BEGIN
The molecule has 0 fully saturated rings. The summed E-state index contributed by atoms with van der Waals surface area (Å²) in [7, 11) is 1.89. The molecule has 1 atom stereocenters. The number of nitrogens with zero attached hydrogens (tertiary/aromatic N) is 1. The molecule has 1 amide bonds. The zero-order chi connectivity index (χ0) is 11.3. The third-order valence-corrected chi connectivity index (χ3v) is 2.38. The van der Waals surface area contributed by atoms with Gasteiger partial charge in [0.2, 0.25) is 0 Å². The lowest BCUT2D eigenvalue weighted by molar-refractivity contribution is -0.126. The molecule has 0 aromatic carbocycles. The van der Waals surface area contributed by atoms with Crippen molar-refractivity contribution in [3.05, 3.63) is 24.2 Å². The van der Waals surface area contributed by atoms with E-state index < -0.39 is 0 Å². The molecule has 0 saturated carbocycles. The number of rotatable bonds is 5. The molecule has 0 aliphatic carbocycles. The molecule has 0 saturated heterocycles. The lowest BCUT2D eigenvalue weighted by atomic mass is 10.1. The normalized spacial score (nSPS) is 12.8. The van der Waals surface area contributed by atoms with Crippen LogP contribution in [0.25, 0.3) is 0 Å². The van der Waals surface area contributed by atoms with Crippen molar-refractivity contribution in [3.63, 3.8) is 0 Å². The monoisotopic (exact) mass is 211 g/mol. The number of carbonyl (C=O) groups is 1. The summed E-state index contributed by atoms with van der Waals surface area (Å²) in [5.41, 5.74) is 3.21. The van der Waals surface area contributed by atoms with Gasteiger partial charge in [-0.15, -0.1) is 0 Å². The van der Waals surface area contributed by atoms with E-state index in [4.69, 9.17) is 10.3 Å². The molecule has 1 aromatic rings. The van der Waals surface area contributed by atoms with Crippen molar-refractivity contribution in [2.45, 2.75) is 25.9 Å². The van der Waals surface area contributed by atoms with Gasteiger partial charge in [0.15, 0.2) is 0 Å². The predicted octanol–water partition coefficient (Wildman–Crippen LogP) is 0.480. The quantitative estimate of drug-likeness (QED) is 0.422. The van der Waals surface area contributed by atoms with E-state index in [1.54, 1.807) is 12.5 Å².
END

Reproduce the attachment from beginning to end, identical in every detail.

The molecule has 0 fully saturated rings. The summed E-state index contributed by atoms with van der Waals surface area (Å²) in [7, 11) is 1.89. The molecule has 1 atom stereocenters. The number of nitrogens with zero attached hydrogens (tertiary/aromatic N) is 1. The molecule has 1 amide bonds. The zero-order chi connectivity index (χ0) is 11.3. The third-order valence-corrected chi connectivity index (χ3v) is 2.38. The van der Waals surface area contributed by atoms with Gasteiger partial charge in [0.2, 0.25) is 0 Å². The lowest BCUT2D eigenvalue weighted by molar-refractivity contribution is -0.126. The molecule has 0 aromatic carbocycles. The van der Waals surface area contributed by atoms with Crippen molar-refractivity contribution in [3.05, 3.63) is 24.2 Å². The van der Waals surface area contributed by atoms with E-state index < -0.39 is 0 Å². The molecule has 0 saturated carbocycles. The number of rotatable bonds is 5. The molecule has 0 aliphatic carbocycles. The molecule has 0 saturated heterocycles. The lowest BCUT2D eigenvalue weighted by atomic mass is 10.1. The normalized spacial score (nSPS) is 12.8. The van der Waals surface area contributed by atoms with Crippen LogP contribution in [0.25, 0.3) is 0 Å². The van der Waals surface area contributed by atoms with Crippen molar-refractivity contribution in [3.63, 3.8) is 0 Å². The monoisotopic (exact) mass is 211 g/mol. The number of carbonyl (C=O) groups is 1. The summed E-state index contributed by atoms with van der Waals surface area (Å²) in [5.41, 5.74) is 3.21. The van der Waals surface area contributed by atoms with Gasteiger partial charge in [-0.15, -0.1) is 0 Å². The van der Waals surface area contributed by atoms with E-state index in [4.69, 9.17) is 10.3 Å². The molecule has 1 aromatic rings. The van der Waals surface area contributed by atoms with Crippen molar-refractivity contribution in [2.45, 2.75) is 25.9 Å². The van der Waals surface area contributed by atoms with Gasteiger partial charge in [0.15, 0.2) is 0 Å². The predicted octanol–water partition coefficient (Wildman–Crippen LogP) is 0.480. The quantitative estimate of drug-likeness (QED) is 0.422. The van der Waals surface area contributed by atoms with E-state index in [1.54, 1.807) is 12.5 Å².